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22 August 2012, 14:19

Kernel Log – Coming in 3.6 (Part 1): Filesystems and storage

by Thorsten Leemhuis

Linux 3.6 introduces quota and backup functions for Btrfs as well as security enhancements for temp directories. New interfaces enable the kernel to be made aware of changes to the sizes of used partitions.

Last Friday, Linus Torvalds released the second pre-release version of Linux 3.6. Torvalds' summer holiday meant that this was released two weeks, rather than the usual one, after the first release candidate. The volume of changes that has since found its way into the main development tree remains at the normal level.

As usual, Torvalds and his fellow developers merged all of the major new features intended for Linux 3.6 at the beginning of its development cycle; it is rare for the kernel developers to add, or revert, any major changes or new features during the stabilisation phase.

The Kernel Log can, therefore, already provide a comprehensive overview of the key changes and most important new features of Linux 3.6, which is expected to arrive in the second half of September. As usual, the Kernel Log overview will be presented in a series of articles that will cover the various kernel areas. The first article below describes the major changes in the kernel's filesystems and storage support; subsequent articles will look at the kernel's graphics drivers, network support, architecture code and other hardware drivers.


The still experimental Btrfs filesystem now supports quotas for subvolumes (separate areas within the filesystem), setting out how much space they are permitted to occupy (1, 2 and others). A further new feature in Btrfs is "send/receive" (1 and others). This enables userspace programs to determine the difference between two snapshots, to save these differences to a file and to restore these backups as required. This is particularly useful for incremental, atomic backups. A more detailed explanation of this function, which is also available in ZFS, can be found in this article. The userspace tool for making use of this currently remains confined to the Btrfs filesystem tools development tree. Details about this and other changes relating to Btrfs are discussed by Btrfs maintainer Chris Mason in his main git pull request.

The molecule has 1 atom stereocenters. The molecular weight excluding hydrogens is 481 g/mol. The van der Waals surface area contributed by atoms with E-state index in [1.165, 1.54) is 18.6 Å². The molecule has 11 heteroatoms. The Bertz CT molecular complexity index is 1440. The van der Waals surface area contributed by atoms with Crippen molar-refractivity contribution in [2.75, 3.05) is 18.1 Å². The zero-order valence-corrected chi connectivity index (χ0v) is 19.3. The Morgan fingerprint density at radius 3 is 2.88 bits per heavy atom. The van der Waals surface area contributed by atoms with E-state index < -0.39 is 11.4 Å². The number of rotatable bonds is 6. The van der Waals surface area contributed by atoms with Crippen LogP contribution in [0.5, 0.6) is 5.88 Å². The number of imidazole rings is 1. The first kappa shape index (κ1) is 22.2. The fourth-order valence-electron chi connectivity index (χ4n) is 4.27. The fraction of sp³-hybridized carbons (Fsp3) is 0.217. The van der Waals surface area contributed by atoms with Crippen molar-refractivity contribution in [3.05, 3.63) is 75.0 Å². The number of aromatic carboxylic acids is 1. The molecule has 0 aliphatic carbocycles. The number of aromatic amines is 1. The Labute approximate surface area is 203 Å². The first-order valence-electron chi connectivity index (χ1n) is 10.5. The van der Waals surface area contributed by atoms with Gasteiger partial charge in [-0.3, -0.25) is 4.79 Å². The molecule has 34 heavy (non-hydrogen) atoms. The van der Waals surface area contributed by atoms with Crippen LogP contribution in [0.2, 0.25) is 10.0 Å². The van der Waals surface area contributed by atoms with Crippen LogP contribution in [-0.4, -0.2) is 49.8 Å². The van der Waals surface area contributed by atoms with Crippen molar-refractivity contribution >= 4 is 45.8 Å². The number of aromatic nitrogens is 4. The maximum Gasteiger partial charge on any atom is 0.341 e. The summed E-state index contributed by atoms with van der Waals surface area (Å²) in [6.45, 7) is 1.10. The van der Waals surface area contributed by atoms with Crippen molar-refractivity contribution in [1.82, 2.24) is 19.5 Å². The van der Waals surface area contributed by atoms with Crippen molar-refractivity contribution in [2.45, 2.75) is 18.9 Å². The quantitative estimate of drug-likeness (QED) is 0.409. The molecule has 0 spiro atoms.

According to the commit comments, the ext4 code no longer stores quota information in visible files, but instead stores it in the form of hidden inodes in the metadata. The result is that quota support has been upgraded to a "first class supported feature". A further change to the ext4 code improves performance when overwriting files, as explained by Theodore Ts'o.

Do not follow!

One of the new functions implemented in Linux 3.6 is based on an idea that dates back to 1996 – the kernel can now be configured to not follow hardlinks and softlinks in directories with a set "sticky" bit (such as /tmp/), when those links point somewhere higher up the directory tree. As explains in this article, this feature, which can be activated via sysctl, puts a stop to a common trick used by attackers to escalate their privileges by using background services running as root.


A new interface allows userspace programs to notify the kernel when the size of a partition they are using changes, allowing the kernel to become aware of changes to the size of mounted or other partitions at runtime and to act accordingly. The program resizepart, which will make use of this new interface, has been included in the recently released second pre-release version of util-linux 2.22-rc2.


  • Changes to the software RAID code in the MD subsystem should improve the performance of RAID arrays in which one or all of the storage devices are SSDs.
  • Device mapper is now able to utilise the RAID 10 functionality provided by the MD subsystem.
  • Following several years of development, a large patch collection has now been merged into the memory management and filesystem code in Linux 3.6, with the result that it should now be possible to reliably save swap files to NFS shares (1 and others). This is useful in areas such as thin clients with no local storage.
  • The virtio-scsi driver, merged into the kernel in Linux 3.4, now supports hotplugging, allowing disks to be added to, or removed from, virtualised systems at runtime.
  • More than one week after the merge window had been closed, Linus Torvalds merged the fabric driver tcm_vhost. The code is classified as staging, but is not living in the staging tree of the kernel. It allows SCSI devices on a host system to be used with minimum overhead by guest systems virtualised using KVM. Nicholas A. Bellinger has published some benchmarking results obtained using the new driver.
  • Aacraid, a driver for Adaptec storage adaptors (among others), now supports the "async (performance)" mode offered by series 7 models.
  • Restructuring work on VFS (virtual filesystem) and filesystem code based on it has enabled developers to remove kernel daemon pdflush, which previously triggered a write to the superblock every five seconds when changes were made to data stored there. This regular wake call was unhelpful from an energy-saving point of view.

Next: Minor Gems

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